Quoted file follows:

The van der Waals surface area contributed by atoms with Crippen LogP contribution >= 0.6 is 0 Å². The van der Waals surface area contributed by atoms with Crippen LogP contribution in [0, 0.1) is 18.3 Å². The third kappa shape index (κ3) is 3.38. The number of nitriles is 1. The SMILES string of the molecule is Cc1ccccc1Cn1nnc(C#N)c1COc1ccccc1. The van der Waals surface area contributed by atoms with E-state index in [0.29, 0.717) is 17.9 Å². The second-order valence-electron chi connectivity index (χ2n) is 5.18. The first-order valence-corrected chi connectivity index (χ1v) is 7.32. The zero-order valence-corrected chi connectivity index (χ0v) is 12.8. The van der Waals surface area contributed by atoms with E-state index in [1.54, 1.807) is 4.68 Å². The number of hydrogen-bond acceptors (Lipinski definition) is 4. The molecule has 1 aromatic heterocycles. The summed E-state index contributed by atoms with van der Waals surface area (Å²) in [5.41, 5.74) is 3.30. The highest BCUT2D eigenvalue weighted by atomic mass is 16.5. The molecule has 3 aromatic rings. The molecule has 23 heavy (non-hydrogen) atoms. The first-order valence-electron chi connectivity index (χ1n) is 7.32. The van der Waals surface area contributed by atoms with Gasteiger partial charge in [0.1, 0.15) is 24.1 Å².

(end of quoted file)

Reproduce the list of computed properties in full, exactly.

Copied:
The van der Waals surface area contributed by atoms with Crippen LogP contribution >= 0.6 is 0 Å². The van der Waals surface area contributed by atoms with Crippen LogP contribution in [0, 0.1) is 18.3 Å². The third kappa shape index (κ3) is 3.38. The number of nitriles is 1. The SMILES string of the molecule is Cc1ccccc1Cn1nnc(C#N)c1COc1ccccc1. The van der Waals surface area contributed by atoms with E-state index in [0.29, 0.717) is 17.9 Å². The second-order valence-electron chi connectivity index (χ2n) is 5.18. The first-order valence-corrected chi connectivity index (χ1v) is 7.32. The zero-order valence-corrected chi connectivity index (χ0v) is 12.8. The van der Waals surface area contributed by atoms with E-state index in [1.54, 1.807) is 4.68 Å². The number of hydrogen-bond acceptors (Lipinski definition) is 4. The molecule has 1 aromatic heterocycles. The summed E-state index contributed by atoms with van der Waals surface area (Å²) in [5.41, 5.74) is 3.30. The highest BCUT2D eigenvalue weighted by atomic mass is 16.5. The molecule has 3 aromatic rings. The molecule has 23 heavy (non-hydrogen) atoms. The first-order valence-electron chi connectivity index (χ1n) is 7.32. The van der Waals surface area contributed by atoms with Gasteiger partial charge in [0.1, 0.15) is 24.1 Å².